Johnson & Johnson has begun settling consumers’ claims that it sold artificial hips knowing they were defective, marking the first settlements in the seven-year-old litigation.
A federal judge in Texas overseeing the cases said about 3,300 of 10,000 “have settled or are in the process of settling,” according to a Dec. 9 court filing. Terms of the accords weren’t made public.
J&J is set to face a trial Jan. 14 in Dallas where five recipients of the Pinnacle hip will press claims that the world’s largest healthcare products company failed to warn customers about the devices’ risks. A similar 2016 case produced a $1 billion verdict for multiple plaintiffs.
Mindy Tinsley, a spokeswoman for J&J’s DePuy medical device unit, which made the hips, declined to comment on the settlements. Mike Papantonio, a lawyer representing hip patients, didn’t return a call seeking comment. Mark Lanier, another attorney for hip plaintiffs, declined to comment.
Over the last two years, juries in federal court in Dallas have ordered the company to pay at least $1.7 billion in damages over the hips. Several awards, including the one for $1 billion, were later reduced or thrown out on appeal.
The hip recipients argued DePuy officials rushed the Pinnacle hips to market with little testing and misled doctors about the device’s safety profile, assuring them there was little risk of metal poisoning or tissue damage. J&J has denied these claims and said it developed and marketed the hips responsibly.
The Pinnacle devices aren’t covered by New Brunswick, New Jersey-based J&J’s $2.5 billion settlement of claims over its ASR line of artificial hips. J&J recalled 93,000 of those implants worldwide in August 2010, saying 12 percent failed within five years.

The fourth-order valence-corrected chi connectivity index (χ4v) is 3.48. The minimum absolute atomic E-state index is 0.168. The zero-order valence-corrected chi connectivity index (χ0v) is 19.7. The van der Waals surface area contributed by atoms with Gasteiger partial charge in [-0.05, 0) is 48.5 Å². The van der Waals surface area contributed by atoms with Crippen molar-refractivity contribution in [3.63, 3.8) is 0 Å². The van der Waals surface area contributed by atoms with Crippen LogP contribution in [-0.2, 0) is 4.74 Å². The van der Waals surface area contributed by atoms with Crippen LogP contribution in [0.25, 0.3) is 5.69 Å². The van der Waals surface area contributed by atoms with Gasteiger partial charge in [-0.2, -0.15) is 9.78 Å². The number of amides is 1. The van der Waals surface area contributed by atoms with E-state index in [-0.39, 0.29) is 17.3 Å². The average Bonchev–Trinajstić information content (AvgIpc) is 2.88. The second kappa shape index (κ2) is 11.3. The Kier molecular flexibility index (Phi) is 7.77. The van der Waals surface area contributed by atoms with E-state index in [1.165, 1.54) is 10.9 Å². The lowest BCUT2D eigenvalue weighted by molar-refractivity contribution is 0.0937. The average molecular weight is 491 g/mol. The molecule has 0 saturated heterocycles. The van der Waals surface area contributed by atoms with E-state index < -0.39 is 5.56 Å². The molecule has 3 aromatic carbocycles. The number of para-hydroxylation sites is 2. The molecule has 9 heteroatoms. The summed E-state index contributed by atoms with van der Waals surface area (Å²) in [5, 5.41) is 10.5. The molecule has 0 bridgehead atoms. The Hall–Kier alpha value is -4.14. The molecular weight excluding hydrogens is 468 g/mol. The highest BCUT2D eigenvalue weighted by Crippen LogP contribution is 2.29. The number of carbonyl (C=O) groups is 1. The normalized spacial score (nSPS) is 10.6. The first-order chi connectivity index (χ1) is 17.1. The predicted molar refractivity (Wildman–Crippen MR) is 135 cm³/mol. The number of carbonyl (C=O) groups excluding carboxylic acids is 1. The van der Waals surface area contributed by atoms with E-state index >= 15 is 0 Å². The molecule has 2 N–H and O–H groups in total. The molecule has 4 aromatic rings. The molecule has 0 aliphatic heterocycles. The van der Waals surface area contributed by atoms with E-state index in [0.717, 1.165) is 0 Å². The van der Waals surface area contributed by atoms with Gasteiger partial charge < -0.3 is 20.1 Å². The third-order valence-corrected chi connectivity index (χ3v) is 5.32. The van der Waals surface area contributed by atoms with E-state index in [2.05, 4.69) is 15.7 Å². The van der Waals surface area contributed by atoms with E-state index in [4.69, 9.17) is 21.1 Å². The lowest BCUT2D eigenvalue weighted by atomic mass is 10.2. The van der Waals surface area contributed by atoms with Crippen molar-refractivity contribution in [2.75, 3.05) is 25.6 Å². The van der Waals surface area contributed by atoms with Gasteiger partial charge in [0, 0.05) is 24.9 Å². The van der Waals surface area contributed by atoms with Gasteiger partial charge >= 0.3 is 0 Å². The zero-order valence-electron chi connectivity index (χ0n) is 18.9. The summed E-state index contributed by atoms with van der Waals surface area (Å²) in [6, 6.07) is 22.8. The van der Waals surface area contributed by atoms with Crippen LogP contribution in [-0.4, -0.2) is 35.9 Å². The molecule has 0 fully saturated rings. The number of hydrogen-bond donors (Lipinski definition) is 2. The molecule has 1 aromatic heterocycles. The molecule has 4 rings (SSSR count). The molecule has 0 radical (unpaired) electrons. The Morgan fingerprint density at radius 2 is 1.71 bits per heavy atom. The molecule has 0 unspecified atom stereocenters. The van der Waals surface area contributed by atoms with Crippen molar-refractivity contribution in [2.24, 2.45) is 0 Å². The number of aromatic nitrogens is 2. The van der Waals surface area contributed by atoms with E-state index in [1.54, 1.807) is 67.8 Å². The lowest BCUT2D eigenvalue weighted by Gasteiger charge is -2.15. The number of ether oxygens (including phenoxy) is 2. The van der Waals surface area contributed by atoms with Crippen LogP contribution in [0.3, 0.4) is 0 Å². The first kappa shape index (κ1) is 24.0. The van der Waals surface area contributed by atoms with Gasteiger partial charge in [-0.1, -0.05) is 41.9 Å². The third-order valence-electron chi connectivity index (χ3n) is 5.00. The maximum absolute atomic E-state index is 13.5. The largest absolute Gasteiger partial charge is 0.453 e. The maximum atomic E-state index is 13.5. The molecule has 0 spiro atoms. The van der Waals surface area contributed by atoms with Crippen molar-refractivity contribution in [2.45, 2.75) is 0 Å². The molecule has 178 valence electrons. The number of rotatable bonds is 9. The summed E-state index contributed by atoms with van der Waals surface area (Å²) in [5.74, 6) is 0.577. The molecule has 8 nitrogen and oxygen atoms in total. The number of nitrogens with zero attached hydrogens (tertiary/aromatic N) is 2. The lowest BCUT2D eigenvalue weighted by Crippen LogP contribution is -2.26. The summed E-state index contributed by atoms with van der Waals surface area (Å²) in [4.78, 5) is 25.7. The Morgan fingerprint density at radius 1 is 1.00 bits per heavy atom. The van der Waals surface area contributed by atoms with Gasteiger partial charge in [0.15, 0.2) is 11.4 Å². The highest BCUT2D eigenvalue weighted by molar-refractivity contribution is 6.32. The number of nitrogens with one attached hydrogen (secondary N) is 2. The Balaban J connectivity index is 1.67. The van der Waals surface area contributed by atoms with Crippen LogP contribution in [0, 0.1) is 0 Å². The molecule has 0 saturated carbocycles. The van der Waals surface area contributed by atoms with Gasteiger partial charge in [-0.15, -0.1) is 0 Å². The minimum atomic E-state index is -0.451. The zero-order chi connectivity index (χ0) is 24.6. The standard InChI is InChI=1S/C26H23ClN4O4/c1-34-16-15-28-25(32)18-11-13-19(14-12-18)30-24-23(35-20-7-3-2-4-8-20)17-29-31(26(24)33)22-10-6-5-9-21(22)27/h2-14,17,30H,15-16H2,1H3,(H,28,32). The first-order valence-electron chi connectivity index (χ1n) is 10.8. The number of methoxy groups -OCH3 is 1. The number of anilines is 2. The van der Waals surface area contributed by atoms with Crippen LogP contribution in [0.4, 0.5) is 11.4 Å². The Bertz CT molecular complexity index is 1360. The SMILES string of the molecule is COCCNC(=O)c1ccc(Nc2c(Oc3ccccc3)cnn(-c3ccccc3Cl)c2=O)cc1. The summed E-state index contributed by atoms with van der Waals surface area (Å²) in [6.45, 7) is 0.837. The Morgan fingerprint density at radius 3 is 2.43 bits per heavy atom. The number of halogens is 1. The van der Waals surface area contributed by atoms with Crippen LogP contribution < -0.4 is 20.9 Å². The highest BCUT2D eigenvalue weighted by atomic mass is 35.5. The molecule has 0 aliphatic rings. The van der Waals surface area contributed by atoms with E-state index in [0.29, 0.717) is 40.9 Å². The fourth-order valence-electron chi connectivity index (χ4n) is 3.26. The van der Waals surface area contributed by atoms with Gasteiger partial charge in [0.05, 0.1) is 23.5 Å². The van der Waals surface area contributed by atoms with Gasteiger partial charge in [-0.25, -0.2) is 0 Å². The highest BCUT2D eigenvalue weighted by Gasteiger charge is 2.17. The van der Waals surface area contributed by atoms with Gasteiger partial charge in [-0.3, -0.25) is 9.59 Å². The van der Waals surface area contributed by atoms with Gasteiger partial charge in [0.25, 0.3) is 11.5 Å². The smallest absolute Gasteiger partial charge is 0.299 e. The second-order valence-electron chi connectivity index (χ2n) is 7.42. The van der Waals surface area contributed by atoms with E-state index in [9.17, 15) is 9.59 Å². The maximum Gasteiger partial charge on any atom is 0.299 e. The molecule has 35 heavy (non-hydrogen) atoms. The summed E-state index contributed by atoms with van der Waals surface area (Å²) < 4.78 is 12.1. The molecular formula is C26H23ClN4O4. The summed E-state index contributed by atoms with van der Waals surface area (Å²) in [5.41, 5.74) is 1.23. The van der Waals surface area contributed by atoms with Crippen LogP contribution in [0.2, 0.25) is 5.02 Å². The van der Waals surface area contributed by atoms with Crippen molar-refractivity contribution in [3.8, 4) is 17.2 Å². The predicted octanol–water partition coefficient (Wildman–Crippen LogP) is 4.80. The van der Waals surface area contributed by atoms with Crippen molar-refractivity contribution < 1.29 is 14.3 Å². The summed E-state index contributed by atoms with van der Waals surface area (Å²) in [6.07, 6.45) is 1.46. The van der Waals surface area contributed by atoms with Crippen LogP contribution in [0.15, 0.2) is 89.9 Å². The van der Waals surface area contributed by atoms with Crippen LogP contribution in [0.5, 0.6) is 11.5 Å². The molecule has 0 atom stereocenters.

The Pinnacle lawsuits have been consolidated before U.S. District Judge Ed Kinkeade. Kinkeade, who has been overseeing the cases since 2011 and will preside over the Jan. 14 trial, said that instead of negotiating a global settlement, J&J is settling individual lawyers’ inventories of Pinnacle cases. The company is using the same tactic to resolve lawsuits over its vaginal mesh inserts.
“Defendants’ domino confidential settlements have left the court without necessary information about the total or projected value of settlement,” the judge wrote.
The information on the settlements came in an order by Kinkeade granting a request by plaintiffs to increase the amount of money reserved in all Pinnacle accords to cover the fees and expenses of lawyers who have been guiding the consolidated cases. The judge increased those holdbacks to 25 percent of each settlement to insure sufficient funds are available for those purposes.
The Pinnacle case is In Re DePuy Orthopaedics Inc. Pinnacle Hip Implant Products Liability Litigation, 11-md-2244, U.S District Court, Northern District of Texas (Dallas).
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